Feeding a puppy can be an overwhelming and challenging task. Made worse by the overflow of information available online, dietary trends, and the endless colours and shapes of nutritional supplements in today’s market. Like for a lot of other subjects, there is no “one size fits all” when it comes to diet. But after reading this article you will have some basic knowledge that will help you make your own, informed decision.
Table of contents
Let’s start with newborns!
It is important that newborn puppies ingest colostrum within 24 to 72 hours after birth. As older animals cannot absorb some of the nutrients provided by it. Colostrum is a richer type of milk produced by the mother’s mammary glands during the first days after birth. It contains antibodies (that provide immunity and provide additional protection to puppies against infectious agents), growth hormones, and other important substances. If it isn’t possible to feed the puppies with natural colostrum, there are puppy colostrum formulas in the market too.
Maternal milk is enough as the sole source of nutrition until 3 to 4 weeks of age. Solid food should be introduced afterwards. Puppies should be gradually transitioned to a complete high-quality puppy diet, ideally, that has passed feeding trials, and no nutritional supplements should be part of the regimen.
Weaning should take place at weeks 7 to 9, and never before 6 weeks of age. As this can result in behavioural problems. We all know how exciting it is to bring a new puppy home. However, you should never accept a puppy younger than 8 weeks of age. As the initial social phase with the litter and mother is crucial for the development of healthy social skills and an overall calmer and more confident character.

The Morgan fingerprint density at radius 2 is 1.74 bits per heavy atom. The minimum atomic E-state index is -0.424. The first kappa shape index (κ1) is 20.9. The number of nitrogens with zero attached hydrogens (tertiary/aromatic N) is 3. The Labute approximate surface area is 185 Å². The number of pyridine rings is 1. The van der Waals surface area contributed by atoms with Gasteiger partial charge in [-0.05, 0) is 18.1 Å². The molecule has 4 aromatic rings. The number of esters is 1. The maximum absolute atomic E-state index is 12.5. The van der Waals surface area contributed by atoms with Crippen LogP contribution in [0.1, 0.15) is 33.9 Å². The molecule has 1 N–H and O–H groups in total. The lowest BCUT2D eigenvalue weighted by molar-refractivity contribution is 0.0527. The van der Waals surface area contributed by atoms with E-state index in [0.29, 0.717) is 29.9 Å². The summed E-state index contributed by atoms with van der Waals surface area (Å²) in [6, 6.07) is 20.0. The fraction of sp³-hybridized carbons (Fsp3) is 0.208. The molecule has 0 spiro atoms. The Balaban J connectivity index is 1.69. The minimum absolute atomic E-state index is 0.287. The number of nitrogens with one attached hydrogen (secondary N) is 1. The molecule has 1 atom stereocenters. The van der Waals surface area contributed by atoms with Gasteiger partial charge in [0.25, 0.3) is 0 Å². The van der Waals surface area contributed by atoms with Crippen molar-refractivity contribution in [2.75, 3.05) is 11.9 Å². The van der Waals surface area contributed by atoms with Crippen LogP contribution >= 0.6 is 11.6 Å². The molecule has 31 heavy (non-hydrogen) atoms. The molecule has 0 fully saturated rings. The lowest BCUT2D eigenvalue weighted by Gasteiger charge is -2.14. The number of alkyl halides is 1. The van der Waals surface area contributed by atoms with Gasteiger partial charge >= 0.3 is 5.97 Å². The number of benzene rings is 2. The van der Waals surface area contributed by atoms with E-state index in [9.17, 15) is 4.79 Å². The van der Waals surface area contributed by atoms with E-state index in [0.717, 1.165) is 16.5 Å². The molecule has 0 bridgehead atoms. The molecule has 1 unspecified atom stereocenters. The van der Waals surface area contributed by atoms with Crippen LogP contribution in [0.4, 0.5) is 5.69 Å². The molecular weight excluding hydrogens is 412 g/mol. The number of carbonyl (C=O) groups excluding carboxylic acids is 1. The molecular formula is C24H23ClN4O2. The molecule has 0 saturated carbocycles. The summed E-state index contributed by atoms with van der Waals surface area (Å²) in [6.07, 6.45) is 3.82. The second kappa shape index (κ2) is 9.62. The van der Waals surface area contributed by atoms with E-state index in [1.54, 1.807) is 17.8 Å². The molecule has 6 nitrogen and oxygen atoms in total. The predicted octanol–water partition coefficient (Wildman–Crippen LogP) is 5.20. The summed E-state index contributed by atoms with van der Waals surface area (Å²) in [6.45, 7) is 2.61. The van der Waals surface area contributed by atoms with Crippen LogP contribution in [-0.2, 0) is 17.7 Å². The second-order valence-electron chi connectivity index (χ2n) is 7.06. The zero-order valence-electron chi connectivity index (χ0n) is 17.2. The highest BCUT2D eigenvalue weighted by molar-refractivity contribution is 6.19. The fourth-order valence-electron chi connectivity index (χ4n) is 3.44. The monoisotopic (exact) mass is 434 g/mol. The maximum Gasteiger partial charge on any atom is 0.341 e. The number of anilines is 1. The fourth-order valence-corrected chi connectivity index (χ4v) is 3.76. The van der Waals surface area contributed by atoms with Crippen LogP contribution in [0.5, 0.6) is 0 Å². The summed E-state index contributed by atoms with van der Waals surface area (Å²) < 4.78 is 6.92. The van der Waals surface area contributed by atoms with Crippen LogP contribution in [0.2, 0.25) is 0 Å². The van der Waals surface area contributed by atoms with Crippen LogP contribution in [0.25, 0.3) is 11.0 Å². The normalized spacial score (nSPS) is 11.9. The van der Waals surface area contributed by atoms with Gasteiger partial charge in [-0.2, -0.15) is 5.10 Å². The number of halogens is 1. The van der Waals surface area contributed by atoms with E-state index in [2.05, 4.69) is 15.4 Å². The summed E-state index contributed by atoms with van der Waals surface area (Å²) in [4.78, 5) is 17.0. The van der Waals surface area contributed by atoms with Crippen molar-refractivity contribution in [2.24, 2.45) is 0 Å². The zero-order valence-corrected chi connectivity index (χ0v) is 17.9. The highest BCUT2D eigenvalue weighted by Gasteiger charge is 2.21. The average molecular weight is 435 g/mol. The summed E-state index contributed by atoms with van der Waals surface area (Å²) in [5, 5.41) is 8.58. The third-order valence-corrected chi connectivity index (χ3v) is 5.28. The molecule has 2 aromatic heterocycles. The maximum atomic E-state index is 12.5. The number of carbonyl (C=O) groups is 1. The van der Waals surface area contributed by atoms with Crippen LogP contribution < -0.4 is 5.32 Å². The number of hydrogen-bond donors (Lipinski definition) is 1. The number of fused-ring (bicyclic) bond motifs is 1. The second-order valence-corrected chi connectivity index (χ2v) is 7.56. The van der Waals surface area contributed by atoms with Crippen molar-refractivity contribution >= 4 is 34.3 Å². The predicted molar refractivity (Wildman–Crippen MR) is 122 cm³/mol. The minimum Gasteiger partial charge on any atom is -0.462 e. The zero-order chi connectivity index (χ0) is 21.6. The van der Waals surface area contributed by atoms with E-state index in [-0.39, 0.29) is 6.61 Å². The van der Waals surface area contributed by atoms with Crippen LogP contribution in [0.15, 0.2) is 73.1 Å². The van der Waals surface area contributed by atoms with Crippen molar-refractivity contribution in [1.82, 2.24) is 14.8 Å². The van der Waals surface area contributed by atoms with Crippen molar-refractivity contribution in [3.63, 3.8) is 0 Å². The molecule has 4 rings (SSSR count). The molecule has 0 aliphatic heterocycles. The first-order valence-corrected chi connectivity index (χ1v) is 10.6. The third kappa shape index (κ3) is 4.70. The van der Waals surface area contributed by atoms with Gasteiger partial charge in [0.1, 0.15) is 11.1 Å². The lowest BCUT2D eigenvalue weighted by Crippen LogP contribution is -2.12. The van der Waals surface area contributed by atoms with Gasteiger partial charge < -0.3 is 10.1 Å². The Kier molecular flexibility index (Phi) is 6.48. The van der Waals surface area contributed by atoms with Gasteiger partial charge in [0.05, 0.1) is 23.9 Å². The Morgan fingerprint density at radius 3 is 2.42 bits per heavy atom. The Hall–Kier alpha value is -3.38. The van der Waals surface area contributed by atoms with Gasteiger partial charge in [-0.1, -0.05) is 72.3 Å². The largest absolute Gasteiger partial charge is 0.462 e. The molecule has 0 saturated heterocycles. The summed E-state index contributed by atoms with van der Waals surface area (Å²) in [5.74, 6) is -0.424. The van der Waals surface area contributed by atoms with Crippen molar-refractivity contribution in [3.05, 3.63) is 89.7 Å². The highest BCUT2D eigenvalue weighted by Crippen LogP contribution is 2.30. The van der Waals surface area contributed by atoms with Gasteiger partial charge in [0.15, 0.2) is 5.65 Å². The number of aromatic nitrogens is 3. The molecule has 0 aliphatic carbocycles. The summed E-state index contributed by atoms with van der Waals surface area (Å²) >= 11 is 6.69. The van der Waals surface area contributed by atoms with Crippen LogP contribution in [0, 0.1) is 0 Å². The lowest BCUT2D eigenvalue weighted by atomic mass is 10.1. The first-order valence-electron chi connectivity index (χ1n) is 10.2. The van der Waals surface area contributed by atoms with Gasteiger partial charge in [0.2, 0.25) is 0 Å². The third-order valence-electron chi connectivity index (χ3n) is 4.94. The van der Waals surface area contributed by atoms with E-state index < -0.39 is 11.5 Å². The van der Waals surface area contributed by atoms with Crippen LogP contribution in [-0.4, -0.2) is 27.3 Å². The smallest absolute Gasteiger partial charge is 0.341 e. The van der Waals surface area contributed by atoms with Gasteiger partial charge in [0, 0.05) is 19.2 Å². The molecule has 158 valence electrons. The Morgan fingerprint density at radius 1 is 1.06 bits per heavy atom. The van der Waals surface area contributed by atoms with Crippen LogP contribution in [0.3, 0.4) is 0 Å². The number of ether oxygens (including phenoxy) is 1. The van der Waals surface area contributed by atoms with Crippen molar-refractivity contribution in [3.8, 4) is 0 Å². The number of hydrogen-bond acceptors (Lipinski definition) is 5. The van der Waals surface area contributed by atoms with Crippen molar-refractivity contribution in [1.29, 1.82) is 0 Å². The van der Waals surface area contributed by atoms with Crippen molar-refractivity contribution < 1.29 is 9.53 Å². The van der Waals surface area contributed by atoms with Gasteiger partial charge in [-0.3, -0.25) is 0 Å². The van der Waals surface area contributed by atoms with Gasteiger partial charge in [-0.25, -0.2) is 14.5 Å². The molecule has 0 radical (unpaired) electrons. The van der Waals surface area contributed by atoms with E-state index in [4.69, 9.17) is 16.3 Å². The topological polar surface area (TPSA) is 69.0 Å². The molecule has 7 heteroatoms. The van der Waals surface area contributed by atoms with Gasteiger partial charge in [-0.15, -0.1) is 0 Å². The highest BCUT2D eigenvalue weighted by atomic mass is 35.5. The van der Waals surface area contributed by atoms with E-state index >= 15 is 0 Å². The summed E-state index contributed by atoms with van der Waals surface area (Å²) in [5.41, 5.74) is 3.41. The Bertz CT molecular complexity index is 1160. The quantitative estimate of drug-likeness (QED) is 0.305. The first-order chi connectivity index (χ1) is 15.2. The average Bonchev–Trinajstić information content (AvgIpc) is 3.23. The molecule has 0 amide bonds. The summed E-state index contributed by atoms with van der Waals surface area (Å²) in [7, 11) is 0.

I have a new puppy, what and how do I feed them?
Studies show that puppies kept at a lean body weight from weaning into adulthood and maturity developed chronic diseases later in life when compared to overweight puppies. For this reason, portion-controlled feeding is recommended during growth and at all stages of life. This is especially important in large-breed dogs, dogs that have been neutered, and obesity-prone breeds. Such as Labrador, Pug, Cocker Spaniel, Cavalier King Charles Spaniel, etc. Furthermore, dogs thrive on routines and knowing what to expect, and having a portion-controlled, feeding routine is key.
There is one exception to this rule: lean or underweight puppies may benefit from free-feeding. But always discuss this with your vet as they will be able to help you build a tailored feeding plan for your puppy and rule out medical causes of weight loss or failure to grow.
Large breed puppies need special nutritional care, overfeeding can predispose them to the development of orthopaedic conditions and osteoarthritis in adulthood. These dogs should always be fed portion-controlled. Aiming for a lean body weight, using a diet specifically formulated for large-breed puppies. These diets are lower in energy density and have controlled calcium levels.
Puppy diets should be fed until the animal has reached adult body weight, which is 12 months for small and medium breeds and 18-24 months for large and giant breeds.
What about adulthood?
Similar to growing stages, adults have different nutrition requirements. And should be fed according to their breed and size, activity levels, workload (working dogs versus companion dogs), and health requirements. For instance, some dogs will benefit from being fed a veterinary diet. Specifically formulated for specific conditions such as kidney or liver disease, skin sensitivity and/or allergies, obesity, diabetes, etc). Ask your vet for advice on which brands are recommended. Or contact a certified veterinary nutritionist to help you formulate the best diet for your dog.
Adequate nutrition optimizes health, prevents disease, increases performance, and enhances longevity. Ensuring your dog is fed appropriately from a young age is a major step towards guaranteeing your companion keeps happy, healthy, and enjoys their life to the fullest.